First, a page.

Anyway, point being, scenes is scenes, and the scene in this book was not. At about halfway through the book, the unnamed band busts out onto the scene fully formed from the head of Zeus, and I was like, no fucking way. Scenes are always based on incredibly complex social interactions, with their own nuances and groupings, and people don't so much burst onto a scene as claw their own niche out with knives. And especially no fucking way because they played their earworm song twice in one set. I am but a simple cavewoman, but that is ridic. My boss at the frame shop - a hardcore KQ92 classic rock dude - once went to a Neil Diamond concert, and bitched to me for a whole shift about how Neil had played Sweet Caroline twice. And this was Neil - a demi-god in my boss's eyes - not some bunch of poseurs at an art installation gone wrong.

To be fair, some of the stuff about how bands work on a musical level, um, worked - must get thesaurus. Yes, the bassist can work as the pivot between the rhythm section and the harmony types. Yes, the creative process can gel in a moment, coming out bang shoot shoot from the odd phrase from someone not usually at the flash point for such moments. But ultimately, these folk weren't really folk, and any reality to the creative process got undercut by how un-people they were. The main character is a woman, and I kept thinking, nope. This is not how a woman would work. That can be fine - I don't think Oedipa Maas from Lot 49 is a woman, but as a satirical creature, I'm willing to accept her unreality. Partially because she lived in a California that wasn't realistic in the strictest sense, but completely nailed the idea of California. OMG, YOU GUYS, DID YOU KNOW THAT NO ONE WALKS IN LA? I KNOW, RIGHT? SO TRUE. Fucking whatever. I've seen that movie, twice.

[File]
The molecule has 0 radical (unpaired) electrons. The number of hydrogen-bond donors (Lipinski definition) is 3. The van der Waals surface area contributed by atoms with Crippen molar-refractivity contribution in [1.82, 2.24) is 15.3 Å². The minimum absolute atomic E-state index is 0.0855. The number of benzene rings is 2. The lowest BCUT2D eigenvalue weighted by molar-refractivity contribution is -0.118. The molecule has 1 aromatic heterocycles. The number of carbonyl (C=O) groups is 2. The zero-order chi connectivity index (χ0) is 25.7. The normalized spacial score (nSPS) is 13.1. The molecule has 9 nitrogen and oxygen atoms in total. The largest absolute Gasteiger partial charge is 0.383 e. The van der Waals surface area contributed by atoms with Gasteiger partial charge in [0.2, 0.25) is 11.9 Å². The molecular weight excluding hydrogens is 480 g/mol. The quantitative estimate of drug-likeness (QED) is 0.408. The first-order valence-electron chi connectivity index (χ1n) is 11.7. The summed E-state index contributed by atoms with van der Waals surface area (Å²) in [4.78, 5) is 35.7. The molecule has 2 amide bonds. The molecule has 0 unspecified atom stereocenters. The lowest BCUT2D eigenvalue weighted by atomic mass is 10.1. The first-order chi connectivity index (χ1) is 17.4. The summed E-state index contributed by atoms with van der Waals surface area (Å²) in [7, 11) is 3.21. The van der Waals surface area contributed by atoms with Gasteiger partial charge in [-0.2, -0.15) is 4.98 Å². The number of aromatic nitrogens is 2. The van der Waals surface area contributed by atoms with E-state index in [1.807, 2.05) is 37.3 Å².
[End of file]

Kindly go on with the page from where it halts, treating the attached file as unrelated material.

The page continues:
There's a romantic comedy vibe here - full of gross, tableau-style sex - and I'm willing to bet Lethem was going for some kind of genre critique or something. Problem being, mostly characters in romantic comedies are unlikable sociopaths propped up by a soundtrack, so when you write a pointed critique of romantic comedies peopled by unlikable sociopaths propped up by a soundtrack you can't even hear it just feels lazy and stupid. Yes, and? Also, never write a chapter in the second person. That may just be my personal tick, but I fucking hate the second person. I get what you're doing, you who is not the reader of this review but the writer of this book, but there has to be a better way of creating the distance between art producer and art consumer without the hammy you pelting me from on high.

I'm slipping into rant, which was not my intent. This book did me fine for four hours from Grand Marais to Minneapolis. But once I switched off the car and put the groceries away, I realized I didn't give a shit about anyone here, and if the central relationship kept heading where it was heading, I was going to end in a rantier place than I am now. So I'm not going to finish the book, so if you don't like DNF reviews, then ha ha, sucker, I tricked you into reading several paragraphs about something I'll never finish. See how the second person sucks? She said with both sarcasm and self-pity. OMG YOU GUYS, HOW CAN SOMEONE HAVE AN OPINION ABOUT SOMETHING SHE NEVER EVEN READ TO THE BITTER BITTER END?